Gender-specific nouns

2003-11-11 04:27:54

Hello there,

Just came accross this forum, although I was not specifically looking for it. I am a former Russian who now lives in US. I have an English grammar question, and although it may sound a bit strange to ask it here, I thought that people who actively study the language may have a better understanding of the language intricacies than the people who speak it.

I was taking a ride to lunch with my colleagues (all Americans) the other day, and we observed a butterfly near by. When it disapeared, one of my colleagues said, "Oh, he is gone". When I asked the colleague about why he decided to use a "he" (not a "she") in reference to a butterfly, he couldn't explain. I then recalled from a book that there is a vague usage pattern in English that when you try to personalize an object, you should use *your* gender.

Here is my question: is there, in fact, a formal (or informal) grammatical rule or structure in English that prescribes the use of the speaker gender when the speaker refers to some non-human things whose gender is either unknown or not even applicable?


2003-11-11 06:17:45

No. If we consider only the masculine/feminine gender dichotomy, the rule for this kind of thing is:

The Feminine is the "marked" grammatical gender. Use the feminine when you know the actual gender and want to specify it. There are some exceptions for cars, boats, domestic animals, nicks on this forum, etc.

The "unmarked" grammatical gender, traditionally called Masculine, may or may not coincide with actual gender.You use it when you don't want to (or can't) use the feminine form. Like in the butterfly example.

It's similar in Russian. If you hear учитель and others, you can't be sure of gender but if you hear учительница you have no doubt.

2003-11-12 13:54:24

As far as I know birds are traditionally feminine, yet animals are traditionally masculine. A tale by Kipling "A cat that walked by HIMself"

2003-11-13 04:08:53

>birds are traditionally feminine
not in English.

>A tale by Kipling "A cat that walked by HIMself"
you can't go by that. The story was about a male cat, not a cat of unknown gender.

2003-11-14 11:10:58

But this tale was translated into Russian as "Кошка, которая гуляла сама по себе", the gender is feminine. As for birds, I was wrong, I read "A Happy Prince" yesterday, and the bird was Swallow, and that was he. I haven't read it in Russian, so it's interesting how it was translated because Ласточка is feminine in Russian. Thx for teaching! :)

2003-11-14 15:37:07

Вот еще есть "Тигра" в русском переводе Винни-Пуха...

2003-11-14 17:54:24

Actually, as far as birds go, it seems to me there is no particular rule of using gender-specific pronouns. In "the Nightingale and the Rose" by the same O. Wilde we have a she-Nightingale. To my mind, that was required by respective plots of the fairy-tales (nightingale sacrificed for love's sake etc). The Russian translation doesn't retain the gender, the translators used the names of the characters according to the rules of the Russian language, so important bit of the tale spirit was lost for the Russian reader. there are other characters in O. Wilde's tales which are also personified. but, bringing the topic back to the original message, I would say that probably the native speaker didn't think about the gender at all, just using a pronoun at random. In Russian it is impossible to call a butterfly "he" because we have special endings of gender and cases and in English they are all the same. A friend of mine once said something like (in Russian) "какой завлекательный облак сейчас проплыл налево" - mind that he didn't belong to the imaginistic movement of the turn of the century and he was certainly a native speaker of the Russian language,and quite a good one, I should say. But a sentence like this would also puzzle a foreiner, and my friend would be equally unable, should anyone demand reasons for making a cloud masculine, to explain himself.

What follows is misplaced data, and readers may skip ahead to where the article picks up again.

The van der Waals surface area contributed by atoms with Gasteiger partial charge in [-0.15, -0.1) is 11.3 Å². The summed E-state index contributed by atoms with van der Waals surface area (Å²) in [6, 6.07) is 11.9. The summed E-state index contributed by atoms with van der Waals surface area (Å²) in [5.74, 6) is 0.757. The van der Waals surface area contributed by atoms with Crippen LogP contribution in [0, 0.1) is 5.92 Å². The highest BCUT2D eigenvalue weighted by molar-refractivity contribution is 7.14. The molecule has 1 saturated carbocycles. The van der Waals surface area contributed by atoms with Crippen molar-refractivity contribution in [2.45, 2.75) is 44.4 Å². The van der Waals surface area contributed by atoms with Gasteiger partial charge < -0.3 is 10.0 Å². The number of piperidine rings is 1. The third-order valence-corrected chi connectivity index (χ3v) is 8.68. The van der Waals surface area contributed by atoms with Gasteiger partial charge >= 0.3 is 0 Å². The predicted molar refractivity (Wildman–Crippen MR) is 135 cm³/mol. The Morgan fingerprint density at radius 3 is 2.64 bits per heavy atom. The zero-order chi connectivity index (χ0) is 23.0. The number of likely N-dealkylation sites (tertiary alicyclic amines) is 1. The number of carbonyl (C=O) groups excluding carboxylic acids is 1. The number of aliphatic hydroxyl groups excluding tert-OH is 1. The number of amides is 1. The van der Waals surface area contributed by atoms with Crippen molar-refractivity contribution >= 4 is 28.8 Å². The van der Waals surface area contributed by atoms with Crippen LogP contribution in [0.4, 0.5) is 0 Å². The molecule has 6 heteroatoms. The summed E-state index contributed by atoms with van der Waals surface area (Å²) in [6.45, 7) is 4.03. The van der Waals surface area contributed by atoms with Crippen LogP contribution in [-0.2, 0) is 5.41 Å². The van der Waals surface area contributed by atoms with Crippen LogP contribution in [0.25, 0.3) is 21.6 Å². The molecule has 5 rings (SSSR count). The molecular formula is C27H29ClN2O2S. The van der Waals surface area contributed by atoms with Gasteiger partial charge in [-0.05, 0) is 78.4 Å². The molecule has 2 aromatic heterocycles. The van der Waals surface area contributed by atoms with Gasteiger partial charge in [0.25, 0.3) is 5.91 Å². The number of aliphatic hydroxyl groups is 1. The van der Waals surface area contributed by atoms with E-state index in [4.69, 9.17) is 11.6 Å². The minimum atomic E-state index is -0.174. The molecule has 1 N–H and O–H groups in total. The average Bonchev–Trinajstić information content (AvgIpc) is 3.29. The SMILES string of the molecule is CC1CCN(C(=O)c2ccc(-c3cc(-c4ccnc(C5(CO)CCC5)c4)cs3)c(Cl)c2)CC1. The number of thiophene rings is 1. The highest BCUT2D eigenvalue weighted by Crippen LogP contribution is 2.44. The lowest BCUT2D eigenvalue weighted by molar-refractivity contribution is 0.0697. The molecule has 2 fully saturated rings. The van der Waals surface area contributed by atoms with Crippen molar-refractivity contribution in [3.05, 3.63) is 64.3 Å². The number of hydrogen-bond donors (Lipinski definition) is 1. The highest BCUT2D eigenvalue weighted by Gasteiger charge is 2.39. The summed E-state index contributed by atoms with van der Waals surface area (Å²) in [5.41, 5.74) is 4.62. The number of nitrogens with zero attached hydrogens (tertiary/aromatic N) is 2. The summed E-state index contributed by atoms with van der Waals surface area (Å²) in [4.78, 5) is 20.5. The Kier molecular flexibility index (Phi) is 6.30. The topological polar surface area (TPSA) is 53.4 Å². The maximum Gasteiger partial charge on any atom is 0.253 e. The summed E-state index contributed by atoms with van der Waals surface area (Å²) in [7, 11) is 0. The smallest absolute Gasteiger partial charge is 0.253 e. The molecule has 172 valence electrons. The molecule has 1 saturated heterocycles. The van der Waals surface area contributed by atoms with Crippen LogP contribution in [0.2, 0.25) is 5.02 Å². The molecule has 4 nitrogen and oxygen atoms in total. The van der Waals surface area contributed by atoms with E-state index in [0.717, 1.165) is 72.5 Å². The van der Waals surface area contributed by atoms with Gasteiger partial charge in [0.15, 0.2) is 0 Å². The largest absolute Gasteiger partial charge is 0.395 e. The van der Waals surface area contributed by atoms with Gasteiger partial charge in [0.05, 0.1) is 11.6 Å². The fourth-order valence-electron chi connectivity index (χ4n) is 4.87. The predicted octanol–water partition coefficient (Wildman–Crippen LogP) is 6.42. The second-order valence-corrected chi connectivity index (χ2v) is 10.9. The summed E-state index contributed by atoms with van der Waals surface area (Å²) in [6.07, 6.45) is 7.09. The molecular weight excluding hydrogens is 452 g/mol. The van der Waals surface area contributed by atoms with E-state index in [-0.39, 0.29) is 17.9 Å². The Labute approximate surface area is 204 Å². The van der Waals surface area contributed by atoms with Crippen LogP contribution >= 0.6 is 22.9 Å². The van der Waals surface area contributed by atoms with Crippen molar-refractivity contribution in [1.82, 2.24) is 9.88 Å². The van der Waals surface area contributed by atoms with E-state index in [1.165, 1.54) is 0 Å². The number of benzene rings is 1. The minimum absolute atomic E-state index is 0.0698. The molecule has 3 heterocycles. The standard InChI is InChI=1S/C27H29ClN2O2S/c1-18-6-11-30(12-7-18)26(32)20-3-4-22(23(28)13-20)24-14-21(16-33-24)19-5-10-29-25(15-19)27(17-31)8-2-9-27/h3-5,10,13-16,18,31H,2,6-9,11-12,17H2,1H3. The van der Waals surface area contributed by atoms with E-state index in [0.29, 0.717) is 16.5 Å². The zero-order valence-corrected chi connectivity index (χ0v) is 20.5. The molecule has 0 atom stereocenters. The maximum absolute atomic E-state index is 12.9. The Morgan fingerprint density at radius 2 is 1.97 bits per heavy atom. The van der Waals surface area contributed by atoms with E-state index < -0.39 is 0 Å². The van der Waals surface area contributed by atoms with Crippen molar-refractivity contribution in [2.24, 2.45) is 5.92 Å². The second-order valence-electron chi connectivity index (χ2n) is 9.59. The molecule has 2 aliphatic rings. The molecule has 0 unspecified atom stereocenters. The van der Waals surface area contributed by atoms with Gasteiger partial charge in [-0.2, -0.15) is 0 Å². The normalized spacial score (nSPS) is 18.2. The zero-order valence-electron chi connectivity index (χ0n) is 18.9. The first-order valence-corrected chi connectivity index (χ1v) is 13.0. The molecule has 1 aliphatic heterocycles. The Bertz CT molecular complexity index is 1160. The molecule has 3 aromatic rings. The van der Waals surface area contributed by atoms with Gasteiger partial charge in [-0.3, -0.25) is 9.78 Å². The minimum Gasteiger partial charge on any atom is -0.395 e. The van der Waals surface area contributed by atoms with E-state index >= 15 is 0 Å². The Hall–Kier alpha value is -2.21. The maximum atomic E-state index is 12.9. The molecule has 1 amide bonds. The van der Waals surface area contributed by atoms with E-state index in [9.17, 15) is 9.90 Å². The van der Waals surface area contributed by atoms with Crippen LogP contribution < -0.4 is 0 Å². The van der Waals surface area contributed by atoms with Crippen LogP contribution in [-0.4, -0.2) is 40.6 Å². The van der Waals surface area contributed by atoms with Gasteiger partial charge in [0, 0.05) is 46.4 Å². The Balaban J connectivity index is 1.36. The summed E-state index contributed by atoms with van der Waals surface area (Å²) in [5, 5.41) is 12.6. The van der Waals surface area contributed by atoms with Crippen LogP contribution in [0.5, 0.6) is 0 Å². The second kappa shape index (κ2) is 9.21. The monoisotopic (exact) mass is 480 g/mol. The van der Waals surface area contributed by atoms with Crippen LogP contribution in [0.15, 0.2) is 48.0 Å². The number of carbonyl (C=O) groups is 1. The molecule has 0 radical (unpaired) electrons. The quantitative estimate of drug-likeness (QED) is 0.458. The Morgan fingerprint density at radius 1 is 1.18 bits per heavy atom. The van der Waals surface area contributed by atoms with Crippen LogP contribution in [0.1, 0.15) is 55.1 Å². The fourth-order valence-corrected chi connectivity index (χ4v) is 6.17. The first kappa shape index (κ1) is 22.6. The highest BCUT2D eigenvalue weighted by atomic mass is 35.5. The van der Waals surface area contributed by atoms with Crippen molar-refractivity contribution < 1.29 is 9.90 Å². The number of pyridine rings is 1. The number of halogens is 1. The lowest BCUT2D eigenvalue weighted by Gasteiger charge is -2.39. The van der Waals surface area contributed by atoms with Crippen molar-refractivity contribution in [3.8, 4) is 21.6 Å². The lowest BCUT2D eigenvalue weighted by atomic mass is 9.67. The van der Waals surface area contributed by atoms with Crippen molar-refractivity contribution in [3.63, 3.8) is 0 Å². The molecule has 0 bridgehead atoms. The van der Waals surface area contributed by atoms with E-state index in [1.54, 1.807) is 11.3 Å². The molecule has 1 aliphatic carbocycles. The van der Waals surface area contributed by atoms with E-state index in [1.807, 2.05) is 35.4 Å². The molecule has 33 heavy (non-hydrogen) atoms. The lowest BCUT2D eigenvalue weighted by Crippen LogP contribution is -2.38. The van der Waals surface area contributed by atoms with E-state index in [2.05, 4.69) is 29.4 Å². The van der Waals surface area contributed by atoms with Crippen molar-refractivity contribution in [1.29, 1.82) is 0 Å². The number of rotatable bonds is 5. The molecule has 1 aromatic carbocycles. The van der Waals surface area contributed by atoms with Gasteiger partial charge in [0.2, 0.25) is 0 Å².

2003-11-15 00:17:47

I adore O. Wilde despite his sexual orientation. ;-)

2003-11-15 05:04:20

Hey gang - important point of English culture, if not exactly language.

We don't usually refer to artists using initials. In this case, _nobody_ would say "O. Wilde", it's always "Oscar Wilde." Any other way makes it sound foreign, as it struck me reading these posts.

I'm sure somebody will come up with an exception, but this is the general rule.

2003-11-15 11:09:27

Thanks, Chaika! Can I use "Mr. Wilde" then? :-)

2003-11-15 22:29:16

Aiduza, that's "Mr. Chaika" to you....

2003-11-15 23:31:10

OK, Sir Chaika :) May I?

2003-11-16 12:38:45

Хе-хе... O.Henry. :-)

2003-11-16 15:34:50

Помню, когда один издатель спросил О'Генри, как пишется его фаиилия - О.Генри или О'Генри, тот предложил вариант О!Генри :-)
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